Lloyd's List reported on 13 May 1800 that the "Hardy French Privateer, of 20 Guns and 150 men", had arrived at Plymouth. On 30 August 1801 Commander Richard Byron, "nephew of the late Admiral Byron, commissioned in Hamoaze, that beautiful corvette, La Rosario, of 18 guns." On 28 October "Diable in Quatre" and Rosario came into Plymouth Sound. Byron sailed Rosario to the West Indies. Byron's role was to observe the fleet that France had sent to assist General Charles Leclerc in his efforts to recapture Saint-Domingue. Rosario returned to Plymouth on 23 May 1802. There Byron landed at the pier $20,000 in specie that he had brought from Jamaica for merchants in London. While she was away, on 29 April Byron had received promotion to post captain. On 29 April William Mounsey received promotion to commander. During his time aboard her he was tasked seriatim with anti-smuggling patrols, carrying despatches to the Mediterranean, cruising on the Irish and Havre stations, reconnoitering the enemy's ports in the north of Spain, assisting at the capture of the Danish West Indies, escorting a convoy back to England from the Leeward Islands.

Mounsey sailed Rosario on 8 June to participate in a small anti-smuggling squadron under the command of Captain King of Sirius. The other vessels in the squadron were Carysfort and Peterell. On the 11th, the vessels were ordered to embark victuals for two months, they were to cruise from Berry Head to Mount's Bay, an area "infested with smugglers". When Earl St Vincent and the Lords Commissioners of the Admiralty in the Commissioners' yacht visited Plymouth on an inspection tour on 27 August and Childers fired a salute; the two vessels moved to Cawsand Bay to remain there for the duration of the visit. They were still there on 5 September. On the evening of 25 October dispatches from Rear-Admiral Dacres arrived by express from the Admiralty together with sealed orders for Rosario She completed her provisioning for a four-month voyage and next morning left Cawsand Bay for the Mediterranean. Rosario returned to Plymouth from Malta on 26 March 1803 having left Gibraltar on the first of the month.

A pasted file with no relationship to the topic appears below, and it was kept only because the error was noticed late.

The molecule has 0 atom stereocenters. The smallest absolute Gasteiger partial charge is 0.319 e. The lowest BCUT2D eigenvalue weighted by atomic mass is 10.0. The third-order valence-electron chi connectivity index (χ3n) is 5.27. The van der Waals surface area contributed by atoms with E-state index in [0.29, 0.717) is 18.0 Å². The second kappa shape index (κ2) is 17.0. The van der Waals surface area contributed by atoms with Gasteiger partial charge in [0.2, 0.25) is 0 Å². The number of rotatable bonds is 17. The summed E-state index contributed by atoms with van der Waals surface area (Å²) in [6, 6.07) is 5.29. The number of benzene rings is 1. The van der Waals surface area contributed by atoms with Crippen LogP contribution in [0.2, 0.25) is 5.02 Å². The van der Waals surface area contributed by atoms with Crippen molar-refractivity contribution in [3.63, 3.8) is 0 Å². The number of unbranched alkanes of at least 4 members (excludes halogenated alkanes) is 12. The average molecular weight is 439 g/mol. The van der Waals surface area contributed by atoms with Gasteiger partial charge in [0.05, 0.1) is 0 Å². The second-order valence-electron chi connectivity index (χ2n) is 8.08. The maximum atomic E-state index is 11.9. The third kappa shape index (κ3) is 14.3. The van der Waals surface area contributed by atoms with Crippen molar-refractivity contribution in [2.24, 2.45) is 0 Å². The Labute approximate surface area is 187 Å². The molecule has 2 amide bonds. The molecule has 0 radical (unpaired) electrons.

She went into quarantine. On 4 June Rosario came into Plymouth with a large Danish vessel carrying timbers for the naval yard. In July 1803 Rosario captured Liefde, from Berbice, sent her into Cork. A few days on 27 July, Rosario was east of The Lizard when she sighted and started to chase a French privateer ship. By 4p.m. Rosario was within gunshot of her quarry when Rosario had to drop astern having lost her fore top-mast because of the amount of sail that she was carrying. Plantagenet had joined Rosario at noon and by 8 o'clock she came alongside the quarry, which struck her colours; the privateer was Atalante, six days out of Bordeaux, with a crew of 120 men under the command of Arnaud Martin. She was pierced for 22 guns but only had fourteen 6-pounders mounted, having thrown eight overboard during the chase. Captain Hammond of Plantagenet described Atalante as an "exceedingly handsome Vessel", as sailing remarkably fast, having "run us nearly Ninety Miles in the Nine Hours." Endymion shared in the prize money for Atalante.

Atalante arrived in Plymouth on 3 August. At the time Lloyd's List described her as having a crew of 150 men; the Admiralty took Atalante into service as Hawk, there being an Atalante in Royal Navy service. Next, Rosario took into Milford Jacobina. Jacobina had been sailing from Surinam to Amsterdam when the Guernsey privateer Friends Goodwill had captured her; the French privateer Venture had re-captured Jacobina, only to lose her to Rosario. On 30 July 1804 Rosario sent into Cork Bordeaux Packet, master, sailing from Philadelphia to Bordeaux. At the beginning of September Bordeaux Packet arrived at Plymouth; the French corvette Sylphe captured on 13 May 1805 at 49°49′N 15°25′W a number of vessels in a convey that had left Cork on the 9th for Newfoundland. Rosario and Topaze each recaptured one. Two French privateers captured Gabriel, master, on 30 April 1806 off Beachy Head. Rosario recaptured